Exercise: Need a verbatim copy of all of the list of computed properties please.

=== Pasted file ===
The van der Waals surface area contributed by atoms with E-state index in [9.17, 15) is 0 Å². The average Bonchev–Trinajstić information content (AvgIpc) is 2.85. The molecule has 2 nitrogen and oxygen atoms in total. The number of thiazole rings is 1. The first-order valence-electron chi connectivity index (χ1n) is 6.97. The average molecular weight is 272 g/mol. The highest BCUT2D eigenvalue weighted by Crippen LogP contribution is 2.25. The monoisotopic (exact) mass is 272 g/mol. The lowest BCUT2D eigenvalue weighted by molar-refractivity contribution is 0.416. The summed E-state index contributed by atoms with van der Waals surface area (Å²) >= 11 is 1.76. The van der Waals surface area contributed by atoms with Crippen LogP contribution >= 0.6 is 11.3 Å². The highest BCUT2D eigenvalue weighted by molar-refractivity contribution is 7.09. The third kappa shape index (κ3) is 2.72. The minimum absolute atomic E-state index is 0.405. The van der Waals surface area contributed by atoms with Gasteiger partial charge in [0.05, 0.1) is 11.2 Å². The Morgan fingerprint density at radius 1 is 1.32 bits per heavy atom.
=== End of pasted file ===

The van der Waals surface area contributed by atoms with E-state index in [9.17, 15) is 0 Å². The average Bonchev–Trinajstić information content (AvgIpc) is 2.85. The molecule has 2 nitrogen and oxygen atoms in total. The number of thiazole rings is 1. The first-order valence-electron chi connectivity index (χ1n) is 6.97. The average molecular weight is 272 g/mol. The highest BCUT2D eigenvalue weighted by Crippen LogP contribution is 2.25. The monoisotopic (exact) mass is 272 g/mol. The lowest BCUT2D eigenvalue weighted by molar-refractivity contribution is 0.416. The summed E-state index contributed by atoms with van der Waals surface area (Å²) >= 11 is 1.76. The van der Waals surface area contributed by atoms with Crippen LogP contribution >= 0.6 is 11.3 Å². The highest BCUT2D eigenvalue weighted by molar-refractivity contribution is 7.09. The third kappa shape index (κ3) is 2.72. The minimum absolute atomic E-state index is 0.405. The van der Waals surface area contributed by atoms with Gasteiger partial charge in [0.05, 0.1) is 11.2 Å². The Morgan fingerprint density at radius 1 is 1.32 bits per heavy atom.